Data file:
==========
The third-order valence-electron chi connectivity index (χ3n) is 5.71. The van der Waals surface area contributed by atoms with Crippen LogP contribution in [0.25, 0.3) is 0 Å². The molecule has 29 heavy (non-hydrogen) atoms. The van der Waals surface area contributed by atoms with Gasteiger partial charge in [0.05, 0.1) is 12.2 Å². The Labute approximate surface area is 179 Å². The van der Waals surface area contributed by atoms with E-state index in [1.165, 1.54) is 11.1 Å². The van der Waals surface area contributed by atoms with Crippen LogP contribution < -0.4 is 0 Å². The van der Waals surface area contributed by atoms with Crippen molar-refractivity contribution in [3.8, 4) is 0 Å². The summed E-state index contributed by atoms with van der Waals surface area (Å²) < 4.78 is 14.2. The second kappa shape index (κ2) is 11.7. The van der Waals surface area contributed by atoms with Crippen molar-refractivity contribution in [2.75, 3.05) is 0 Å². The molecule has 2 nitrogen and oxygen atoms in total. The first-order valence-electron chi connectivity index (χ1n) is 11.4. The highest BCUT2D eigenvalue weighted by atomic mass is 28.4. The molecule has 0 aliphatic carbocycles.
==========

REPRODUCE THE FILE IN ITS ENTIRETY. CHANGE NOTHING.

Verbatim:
The third-order valence-electron chi connectivity index (χ3n) is 5.71. The van der Waals surface area contributed by atoms with Crippen LogP contribution in [0.25, 0.3) is 0 Å². The molecule has 29 heavy (non-hydrogen) atoms. The van der Waals surface area contributed by atoms with Gasteiger partial charge in [0.05, 0.1) is 12.2 Å². The Labute approximate surface area is 179 Å². The van der Waals surface area contributed by atoms with E-state index in [1.165, 1.54) is 11.1 Å². The van der Waals surface area contributed by atoms with Crippen LogP contribution < -0.4 is 0 Å². The van der Waals surface area contributed by atoms with Crippen molar-refractivity contribution in [3.8, 4) is 0 Å². The summed E-state index contributed by atoms with van der Waals surface area (Å²) < 4.78 is 14.2. The second kappa shape index (κ2) is 11.7. The van der Waals surface area contributed by atoms with Crippen molar-refractivity contribution in [2.75, 3.05) is 0 Å². The molecule has 2 nitrogen and oxygen atoms in total. The first-order valence-electron chi connectivity index (χ1n) is 11.4. The highest BCUT2D eigenvalue weighted by atomic mass is 28.4. The molecule has 0 aliphatic carbocycles.